User experience design is more than just problem solving. Since a UX Architect’s workflow requires input from different teams, a vast part of the actual work is clear communication and discussion about the solution. While there are tons of great methods and apps for UX designers, one of the best and most efficient tools to drive both conversation and new ideas is wireframing.
As tempting as it is to just jump in and start designing screens… don’t do it! It’s in your best interest to sit down and deliberate over the details before diving in. So, without further ado, here are five important considerations for wireframing your latest project.
Clarify The Problem
UX problems are always multifaceted. Before designing any solution you need get into the nitty gritty of the problem. Thus, it’s essential to gain more clarity about the issues in the problem in order to create a better solution. When tasked with a new project, ask your stakeholders:
- What is the project?
- What problem is it solving?
- How do we know its a problem?
- Who is it for?
- Where is this page or tool going to live?
There are other ways to gain relevant information. If you have access to previous user research around the problem, review that first. If you’re fortunate enough to have access to incredibly knowledgeable customer service agents and sales teams that are on the front lines with the customer, don’t hesitate to pick their brains. And if there is any quantitative information around the problem, make sure the same story is being told in the data.
Before you start planning a solution, know the problem.
Workflows and Sketches
Sketching can happen anywhere, anytime in the design process. Sketching with stakeholders on a whiteboard early on is a great time to talk through the problem and workflow. Sketching out the screens and workflows for the user can generate other critical questions, like: What happens when the form is successfully submitted? Will it be available only on mobile? What happens when there’s an error?
There will always be moments when the team makes faulty assumptions or simply forget facets of the interaction. Pinning down the workflow and necessary screens will streamline the process and inevitably help your wireframe designs.
Get Feedback (Early)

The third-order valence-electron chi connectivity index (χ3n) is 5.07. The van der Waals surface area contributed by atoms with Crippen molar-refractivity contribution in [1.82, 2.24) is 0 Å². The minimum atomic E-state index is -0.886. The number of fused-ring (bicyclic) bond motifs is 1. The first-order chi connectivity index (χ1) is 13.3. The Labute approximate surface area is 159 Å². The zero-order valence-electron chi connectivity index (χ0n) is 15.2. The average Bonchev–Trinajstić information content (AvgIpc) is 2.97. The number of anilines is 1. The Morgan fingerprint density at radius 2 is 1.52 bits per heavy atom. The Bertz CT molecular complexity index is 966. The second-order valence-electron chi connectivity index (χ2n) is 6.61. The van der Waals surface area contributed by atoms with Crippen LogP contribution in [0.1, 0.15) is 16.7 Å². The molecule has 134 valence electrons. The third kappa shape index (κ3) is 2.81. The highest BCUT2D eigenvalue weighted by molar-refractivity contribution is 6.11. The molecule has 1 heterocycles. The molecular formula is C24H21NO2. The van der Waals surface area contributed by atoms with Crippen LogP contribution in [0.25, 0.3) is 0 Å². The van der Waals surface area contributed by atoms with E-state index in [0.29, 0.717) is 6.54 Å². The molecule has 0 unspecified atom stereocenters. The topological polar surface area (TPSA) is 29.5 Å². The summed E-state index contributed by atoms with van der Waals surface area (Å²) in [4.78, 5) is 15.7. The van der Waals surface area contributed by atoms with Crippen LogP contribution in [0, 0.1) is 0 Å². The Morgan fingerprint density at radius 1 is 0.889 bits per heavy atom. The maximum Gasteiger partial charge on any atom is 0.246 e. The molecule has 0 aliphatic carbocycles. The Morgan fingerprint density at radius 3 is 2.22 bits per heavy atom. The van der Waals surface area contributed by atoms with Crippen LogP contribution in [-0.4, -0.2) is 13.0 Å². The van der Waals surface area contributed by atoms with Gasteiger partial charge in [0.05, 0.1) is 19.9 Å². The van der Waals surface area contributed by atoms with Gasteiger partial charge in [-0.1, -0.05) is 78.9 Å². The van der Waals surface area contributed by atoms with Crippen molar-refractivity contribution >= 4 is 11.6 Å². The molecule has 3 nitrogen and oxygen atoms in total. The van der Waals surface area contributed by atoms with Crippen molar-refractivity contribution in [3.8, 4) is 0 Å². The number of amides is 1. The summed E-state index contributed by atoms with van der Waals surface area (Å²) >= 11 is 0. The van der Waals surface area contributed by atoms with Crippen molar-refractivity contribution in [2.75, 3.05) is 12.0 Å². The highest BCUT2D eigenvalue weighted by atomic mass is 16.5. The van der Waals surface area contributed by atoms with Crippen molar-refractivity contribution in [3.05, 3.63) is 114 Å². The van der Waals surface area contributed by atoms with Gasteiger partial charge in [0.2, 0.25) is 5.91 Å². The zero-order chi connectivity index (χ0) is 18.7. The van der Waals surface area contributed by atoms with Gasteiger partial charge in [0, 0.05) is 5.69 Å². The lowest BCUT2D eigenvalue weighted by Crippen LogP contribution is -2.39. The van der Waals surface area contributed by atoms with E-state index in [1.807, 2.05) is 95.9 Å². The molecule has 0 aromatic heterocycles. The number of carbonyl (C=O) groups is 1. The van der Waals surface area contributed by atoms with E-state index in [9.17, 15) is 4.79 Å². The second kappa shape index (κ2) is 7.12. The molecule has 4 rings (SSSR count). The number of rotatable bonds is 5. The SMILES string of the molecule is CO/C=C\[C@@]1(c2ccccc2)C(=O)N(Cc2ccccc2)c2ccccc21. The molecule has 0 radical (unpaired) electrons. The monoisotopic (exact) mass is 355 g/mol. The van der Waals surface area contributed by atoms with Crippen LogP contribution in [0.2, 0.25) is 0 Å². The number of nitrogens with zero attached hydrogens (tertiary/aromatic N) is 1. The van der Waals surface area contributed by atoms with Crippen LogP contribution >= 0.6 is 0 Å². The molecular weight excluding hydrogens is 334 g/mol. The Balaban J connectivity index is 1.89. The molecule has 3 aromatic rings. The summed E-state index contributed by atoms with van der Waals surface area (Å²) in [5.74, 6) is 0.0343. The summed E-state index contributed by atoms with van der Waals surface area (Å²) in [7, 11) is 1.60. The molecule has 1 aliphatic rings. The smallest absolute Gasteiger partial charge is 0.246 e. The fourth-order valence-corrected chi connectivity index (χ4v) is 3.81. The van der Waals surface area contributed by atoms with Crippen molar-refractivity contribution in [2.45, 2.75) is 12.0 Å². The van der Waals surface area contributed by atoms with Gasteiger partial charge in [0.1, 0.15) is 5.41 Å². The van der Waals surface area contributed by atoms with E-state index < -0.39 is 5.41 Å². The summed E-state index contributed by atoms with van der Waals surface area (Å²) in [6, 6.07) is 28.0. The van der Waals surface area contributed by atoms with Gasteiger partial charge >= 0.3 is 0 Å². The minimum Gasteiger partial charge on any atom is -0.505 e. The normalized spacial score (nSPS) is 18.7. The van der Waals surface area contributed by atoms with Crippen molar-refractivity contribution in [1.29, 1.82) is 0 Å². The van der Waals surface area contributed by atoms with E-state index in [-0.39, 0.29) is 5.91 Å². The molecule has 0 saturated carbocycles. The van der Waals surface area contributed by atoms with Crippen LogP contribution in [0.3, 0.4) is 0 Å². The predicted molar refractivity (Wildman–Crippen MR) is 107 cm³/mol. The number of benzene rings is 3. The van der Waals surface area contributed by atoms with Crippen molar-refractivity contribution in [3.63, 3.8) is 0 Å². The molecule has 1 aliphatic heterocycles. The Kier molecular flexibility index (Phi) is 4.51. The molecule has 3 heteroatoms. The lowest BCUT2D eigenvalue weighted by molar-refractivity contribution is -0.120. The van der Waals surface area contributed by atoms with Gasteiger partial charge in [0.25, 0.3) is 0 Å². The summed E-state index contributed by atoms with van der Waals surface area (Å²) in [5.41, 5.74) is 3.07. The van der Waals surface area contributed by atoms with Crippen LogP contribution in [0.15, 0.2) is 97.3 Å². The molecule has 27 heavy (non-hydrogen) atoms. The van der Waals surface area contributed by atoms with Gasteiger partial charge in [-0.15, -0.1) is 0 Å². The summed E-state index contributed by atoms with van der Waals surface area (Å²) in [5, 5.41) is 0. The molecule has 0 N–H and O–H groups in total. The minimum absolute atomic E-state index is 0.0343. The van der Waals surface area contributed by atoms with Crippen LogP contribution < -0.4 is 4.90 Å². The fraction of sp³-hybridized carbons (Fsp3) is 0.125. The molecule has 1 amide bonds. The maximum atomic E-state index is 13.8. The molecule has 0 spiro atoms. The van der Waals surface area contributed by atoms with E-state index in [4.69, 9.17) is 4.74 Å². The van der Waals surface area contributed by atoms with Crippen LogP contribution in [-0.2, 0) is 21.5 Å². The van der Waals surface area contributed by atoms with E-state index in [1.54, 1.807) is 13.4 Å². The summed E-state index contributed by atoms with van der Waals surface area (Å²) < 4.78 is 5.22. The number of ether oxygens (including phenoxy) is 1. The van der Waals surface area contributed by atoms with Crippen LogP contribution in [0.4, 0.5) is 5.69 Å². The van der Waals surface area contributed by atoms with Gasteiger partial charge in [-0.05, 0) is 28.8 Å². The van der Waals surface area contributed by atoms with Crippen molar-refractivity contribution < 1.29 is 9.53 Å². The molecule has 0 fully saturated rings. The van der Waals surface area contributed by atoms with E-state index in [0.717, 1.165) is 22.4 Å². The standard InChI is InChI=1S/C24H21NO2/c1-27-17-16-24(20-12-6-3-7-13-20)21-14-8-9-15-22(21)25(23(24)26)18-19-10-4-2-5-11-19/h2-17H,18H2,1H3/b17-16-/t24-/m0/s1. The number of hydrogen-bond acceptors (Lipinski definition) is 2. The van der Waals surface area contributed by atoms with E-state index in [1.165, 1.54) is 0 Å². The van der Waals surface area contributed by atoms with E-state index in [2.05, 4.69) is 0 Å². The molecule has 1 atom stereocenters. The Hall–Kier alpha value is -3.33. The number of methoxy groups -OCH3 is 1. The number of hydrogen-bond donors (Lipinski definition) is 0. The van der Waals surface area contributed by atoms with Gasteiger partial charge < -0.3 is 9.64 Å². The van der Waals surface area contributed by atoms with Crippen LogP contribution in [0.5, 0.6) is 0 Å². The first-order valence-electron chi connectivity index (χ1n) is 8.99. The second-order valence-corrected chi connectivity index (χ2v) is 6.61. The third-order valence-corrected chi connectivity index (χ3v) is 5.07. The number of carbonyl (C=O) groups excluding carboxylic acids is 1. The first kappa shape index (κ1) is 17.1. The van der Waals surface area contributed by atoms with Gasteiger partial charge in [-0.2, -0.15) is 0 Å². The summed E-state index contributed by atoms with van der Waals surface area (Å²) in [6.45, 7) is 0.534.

Throughout the sketching process, I like to show the developers, designers and even the product managers what I’m considering for a possible solution. This helps incorporate and consider the technical limitations and other unforeseen capabilities. This also helps with scoping out the timeframe for building the solution (e.g. a new module that needs at least 6 months to be coded). Don’t be shy. Share and talk about it.
Know Your Tools
So you have final approval on the sketches. Now it’s time to turn those sketches from chicken scratch into crisp, clean designs. Omnigraffle has been my go-to tool for both low and high-fidelity wireframes. When I first started using it, I found myself spending more time trying to align objects and manage layers. Over the years, I’ve learned the keyboard shortcuts and built templates. Whichever tool you use, get comfortable with it and do what you need to save yourself time. Your energy should be spent on creatively solving the problem and communicating that solution.
Know Your Audience
Every team communicates and understands problems differently. So the fidelity of your wireframes has to be tailored to the audience. For example, I’ve designed high-fidelity wireframes for those who needed to see the concept fleshed out as close to reality as possible. Low-fidelity wireframes were best for those who simply needed to know where the interactive elements were on a screen with an additional description on how they worked (especially if a prototype wasn’t available).
It’s easy to make a simple mistake of designing for the wrong problems or wrong audience. These considerations can help you stay focused on wireframing solutions and sharing that vision across teams. If you have any other tips, feel free to leave them in the comments section below!